apparent effort to comply with Rule 28(b)(6), intervenor makes the
singular assertion that the standard of review is abuse of
discretion without setting forth any statutory or common law
authority to support this standard of review. Of course, plain
error review does not apply to civil proceedings, In re L.M.C., 170
N.C. App. 676, 678, 613 S.E.2d 256, 257 (2005). And the clear and
convincing standard only applies to findings for adjudications
pursuant to N.C. Gen. Stat. § 7B-807 (2005) (adjudicating petitions
alleging abuse, neglect and/or dependency), and for findings
related to N.C. Gen. Stat. § 7B-1111 (2005) (adjudicating petitionsto terminate parental rights). In short, intervenor has not set
forth an accurate standard of review for each question presented.
As a result of intervenor's violations of the Rules of
Appellate Procedure, particularly her failure to set forth legal
authority in support of her arguments, review by this Court would
require us to construct intervenor's appeal. It is not the role
of the appellate courts, however, to create an appeal for an
appellant. Viar v. N.C. Dep't. of Transp., 359 N.C. 400, 402, 610
S.E.2d 360, 361, reh'g denied, 359 N.C. 643, 617 S.E.2d 662 (2005)
(citations omitted). The North Carolina Rules of Appellate
Procedure are mandatory and 'failure to follow these rules will
subject an appeal to dismissal.' Id. at 401, 610 S.E.2d at 360
(quoting Steingress v. Steingress, 350 N.C. 64, 65, 511 S.E.2d 298,
Intervenor's appeal is dismissed.
Respondent Mother's Appeal
Respondent's sole argument on appeal is that the trial court
committed reversible error by failing to make certain findings of
fact required by N.C. Gen. Stat. § 7B-907 (2005).
Under Section 7B-907(b), at the conclusion of the [permanency
planning] hearing, if the juvenile is not returned home, the court
shall consider the following criteria and make written findings
regarding those that are relevant:
(1) Whether it is possible for the juvenile to be
returned home immediately or within the next
six months, and if not, why it is not in the
juvenile's best interests to return home;
. . . .
(3) Where the juvenile's return home is unlikely
within six months, whether adoption should be
pursued and if so, any barriers to the
. . . .
Respondent argues that the trial court failed to make
specific written findings required by Section 7B-907(b)(1) as to
why it was not in the child's best interest to return home, and
failed to make findings about any barriers to Karen's adoption as
required by Section 7B-907(b)(3). We disagree.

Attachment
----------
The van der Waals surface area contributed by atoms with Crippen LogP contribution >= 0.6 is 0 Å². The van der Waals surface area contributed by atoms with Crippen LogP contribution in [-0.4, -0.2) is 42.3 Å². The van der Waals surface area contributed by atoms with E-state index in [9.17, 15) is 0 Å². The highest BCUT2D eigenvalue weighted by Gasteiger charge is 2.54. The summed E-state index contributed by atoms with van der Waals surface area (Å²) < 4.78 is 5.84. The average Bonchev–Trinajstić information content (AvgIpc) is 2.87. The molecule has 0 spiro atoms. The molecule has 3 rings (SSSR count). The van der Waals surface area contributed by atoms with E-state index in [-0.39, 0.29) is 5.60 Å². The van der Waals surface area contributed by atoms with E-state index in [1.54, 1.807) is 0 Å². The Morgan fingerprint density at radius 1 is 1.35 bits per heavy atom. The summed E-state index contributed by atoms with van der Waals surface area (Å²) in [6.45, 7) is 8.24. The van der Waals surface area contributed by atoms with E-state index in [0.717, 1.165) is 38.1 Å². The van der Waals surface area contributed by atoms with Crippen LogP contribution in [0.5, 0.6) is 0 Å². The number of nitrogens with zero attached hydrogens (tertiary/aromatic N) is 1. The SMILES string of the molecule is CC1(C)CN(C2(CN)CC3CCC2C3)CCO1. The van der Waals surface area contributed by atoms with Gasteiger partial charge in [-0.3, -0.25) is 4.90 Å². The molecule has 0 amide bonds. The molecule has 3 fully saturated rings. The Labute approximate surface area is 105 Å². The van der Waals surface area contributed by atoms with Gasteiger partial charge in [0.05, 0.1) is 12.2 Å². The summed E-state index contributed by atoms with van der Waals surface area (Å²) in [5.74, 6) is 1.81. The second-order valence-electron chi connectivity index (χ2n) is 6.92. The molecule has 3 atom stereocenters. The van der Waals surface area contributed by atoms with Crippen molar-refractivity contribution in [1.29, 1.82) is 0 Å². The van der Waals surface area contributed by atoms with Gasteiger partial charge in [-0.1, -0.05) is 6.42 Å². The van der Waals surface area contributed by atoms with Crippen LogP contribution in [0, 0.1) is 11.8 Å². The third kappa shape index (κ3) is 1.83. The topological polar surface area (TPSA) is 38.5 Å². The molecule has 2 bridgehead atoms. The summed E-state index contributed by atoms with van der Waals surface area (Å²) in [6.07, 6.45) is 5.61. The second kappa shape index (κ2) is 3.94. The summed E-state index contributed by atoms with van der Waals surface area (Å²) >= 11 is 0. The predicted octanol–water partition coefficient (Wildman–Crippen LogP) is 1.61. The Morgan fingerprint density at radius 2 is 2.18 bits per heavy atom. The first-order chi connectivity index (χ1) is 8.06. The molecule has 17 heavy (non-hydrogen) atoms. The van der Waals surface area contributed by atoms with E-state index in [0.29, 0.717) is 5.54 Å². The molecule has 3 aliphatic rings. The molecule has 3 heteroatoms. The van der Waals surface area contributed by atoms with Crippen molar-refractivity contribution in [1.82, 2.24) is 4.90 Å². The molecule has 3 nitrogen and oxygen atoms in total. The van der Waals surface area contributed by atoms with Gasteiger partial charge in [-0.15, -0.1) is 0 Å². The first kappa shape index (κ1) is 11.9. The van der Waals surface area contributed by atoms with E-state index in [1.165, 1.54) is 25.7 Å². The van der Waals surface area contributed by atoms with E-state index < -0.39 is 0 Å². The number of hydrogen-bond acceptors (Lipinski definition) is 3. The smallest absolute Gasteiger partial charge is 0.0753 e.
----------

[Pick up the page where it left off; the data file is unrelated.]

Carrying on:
Regarding the reasons why it was not in Karen's best interest
to return home, we note that the trial court's findings of fact
included, in pertinent part, the following:
The mother has reported that she works from
7:30 to 5:30 Monday through Thursday, and from
7:30 to 3:30 on Fridays, but no other details
are known. She is no longer attending classes
at CVCC. . . . She has no driver's license
She has completed parenting classes but is
unable to demonstrate lessons taught
scored low on tests for understanding of the
subject matter. The mother continues to
display narcissistic behavior
. She admitted
that she relapsed and used cocaine in March of
. Her drug and alcohol screens have been
negative except for her most recent test in
which she tested at 0.48% and 0.44 % blood
. . . . [She] is dependent on others
for every aspect of everyday life and is
unable to care for the child
. Further efforts
with her to prevent or eliminate the need for
placement clearly would be futile and
inconsistent with the child's health, safety,
and need for a safe, permanent home within a
reasonable period of time.
(emphasis added). Respondent's assertion, that the trial court
failed to state any reasons why it was not in Karen's best interestto return home, is simply erroneous in light of this and other
Respondent also asserts that the trial court failed to make
findings regarding any barriers to the juvenile's adoption.
by changing the permanent plan . . . to
adoption, the trial court necessarily
determined it was not in the children's best
interests to return home within the next six
months, pursuant to § 7B-907(b)(1); . . .[and]
that adoption should be pursued despite the
presence of potential barriers thereto,
pursuant to § 7B-907(b)(3)[.] . . . After a
careful review of the permanency planning
order, we conclude that . . . the trial court
has made sufficient findings of ultimate facts
concerning each of the § 7B-907(b) factors.
While the permanency planning order does not
specifically identify any of these findings as
being made pursuant to any of the § 7B-907(b)
factors, we do not read Harton
to so require,
as long as the trial court makes findings of
fact on the relevant § 7B-907(b) factors[.]
In re J.C.S.
, 164 N.C. App. 96, 106, 595 S.E.2d 154, 161 (2004)
(citing In re Harton
, 156 N.C. App. 655, 660, 577 S.E.2d 334, 337
(2003)). This assignment of error is overruled.
For the reasons discussed above, we conclude that the
intervenor's appeal must be dismissed, and that the trial court's
order changing the permanent plan for Karen from reunification with
her father to adoption should be affirmed.
Dismissed in part; affirmed in part.
Chief Judge MARTIN and Judge McCULLOUGH concur.
Report per Rule 30(e).
To protect the privacy of the minor, we refer to her in
this opinion by the pseudonym Karen.